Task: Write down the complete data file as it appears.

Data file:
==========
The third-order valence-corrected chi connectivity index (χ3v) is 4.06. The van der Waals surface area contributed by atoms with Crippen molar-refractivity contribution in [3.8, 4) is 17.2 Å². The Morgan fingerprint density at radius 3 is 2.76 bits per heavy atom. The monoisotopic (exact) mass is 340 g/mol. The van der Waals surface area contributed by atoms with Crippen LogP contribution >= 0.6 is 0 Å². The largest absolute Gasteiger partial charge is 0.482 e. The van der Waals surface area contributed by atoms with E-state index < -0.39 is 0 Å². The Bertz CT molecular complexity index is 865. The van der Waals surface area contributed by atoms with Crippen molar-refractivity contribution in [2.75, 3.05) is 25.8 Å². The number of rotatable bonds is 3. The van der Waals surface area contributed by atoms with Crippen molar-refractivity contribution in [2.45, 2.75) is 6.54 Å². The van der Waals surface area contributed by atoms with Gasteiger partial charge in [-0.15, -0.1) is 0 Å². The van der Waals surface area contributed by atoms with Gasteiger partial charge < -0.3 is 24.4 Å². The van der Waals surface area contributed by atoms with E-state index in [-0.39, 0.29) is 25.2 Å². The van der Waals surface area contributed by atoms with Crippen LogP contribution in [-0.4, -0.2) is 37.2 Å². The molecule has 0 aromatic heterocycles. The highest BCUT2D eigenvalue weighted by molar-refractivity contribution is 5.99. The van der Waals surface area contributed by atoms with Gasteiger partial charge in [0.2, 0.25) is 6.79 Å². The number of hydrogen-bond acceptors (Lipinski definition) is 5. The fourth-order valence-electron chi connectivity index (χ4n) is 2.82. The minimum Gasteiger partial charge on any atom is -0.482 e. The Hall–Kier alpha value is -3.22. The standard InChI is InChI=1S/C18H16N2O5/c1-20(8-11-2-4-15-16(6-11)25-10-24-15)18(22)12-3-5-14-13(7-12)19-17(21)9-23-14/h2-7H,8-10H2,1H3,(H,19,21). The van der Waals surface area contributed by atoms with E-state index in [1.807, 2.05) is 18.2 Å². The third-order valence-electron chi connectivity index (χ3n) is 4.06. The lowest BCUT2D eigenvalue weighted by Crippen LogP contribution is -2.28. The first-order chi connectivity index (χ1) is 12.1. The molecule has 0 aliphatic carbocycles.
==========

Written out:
The third-order valence-corrected chi connectivity index (χ3v) is 4.06. The van der Waals surface area contributed by atoms with Crippen molar-refractivity contribution in [3.8, 4) is 17.2 Å². The Morgan fingerprint density at radius 3 is 2.76 bits per heavy atom. The monoisotopic (exact) mass is 340 g/mol. The van der Waals surface area contributed by atoms with Crippen LogP contribution >= 0.6 is 0 Å². The largest absolute Gasteiger partial charge is 0.482 e. The van der Waals surface area contributed by atoms with E-state index < -0.39 is 0 Å². The Bertz CT molecular complexity index is 865. The van der Waals surface area contributed by atoms with Crippen molar-refractivity contribution in [2.75, 3.05) is 25.8 Å². The number of rotatable bonds is 3. The van der Waals surface area contributed by atoms with Crippen molar-refractivity contribution in [2.45, 2.75) is 6.54 Å². The van der Waals surface area contributed by atoms with Gasteiger partial charge in [-0.15, -0.1) is 0 Å². The van der Waals surface area contributed by atoms with Gasteiger partial charge < -0.3 is 24.4 Å². The van der Waals surface area contributed by atoms with E-state index in [-0.39, 0.29) is 25.2 Å². The van der Waals surface area contributed by atoms with Crippen LogP contribution in [-0.4, -0.2) is 37.2 Å². The molecule has 0 aromatic heterocycles. The highest BCUT2D eigenvalue weighted by molar-refractivity contribution is 5.99. The van der Waals surface area contributed by atoms with Gasteiger partial charge in [0.2, 0.25) is 6.79 Å². The number of hydrogen-bond acceptors (Lipinski definition) is 5. The fourth-order valence-electron chi connectivity index (χ4n) is 2.82. The minimum Gasteiger partial charge on any atom is -0.482 e. The Hall–Kier alpha value is -3.22. The standard InChI is InChI=1S/C18H16N2O5/c1-20(8-11-2-4-15-16(6-11)25-10-24-15)18(22)12-3-5-14-13(7-12)19-17(21)9-23-14/h2-7H,8-10H2,1H3,(H,19,21). The van der Waals surface area contributed by atoms with E-state index in [1.807, 2.05) is 18.2 Å². The third-order valence-electron chi connectivity index (χ3n) is 4.06. The lowest BCUT2D eigenvalue weighted by Crippen LogP contribution is -2.28. The first-order chi connectivity index (χ1) is 12.1. The molecule has 0 aliphatic carbocycles.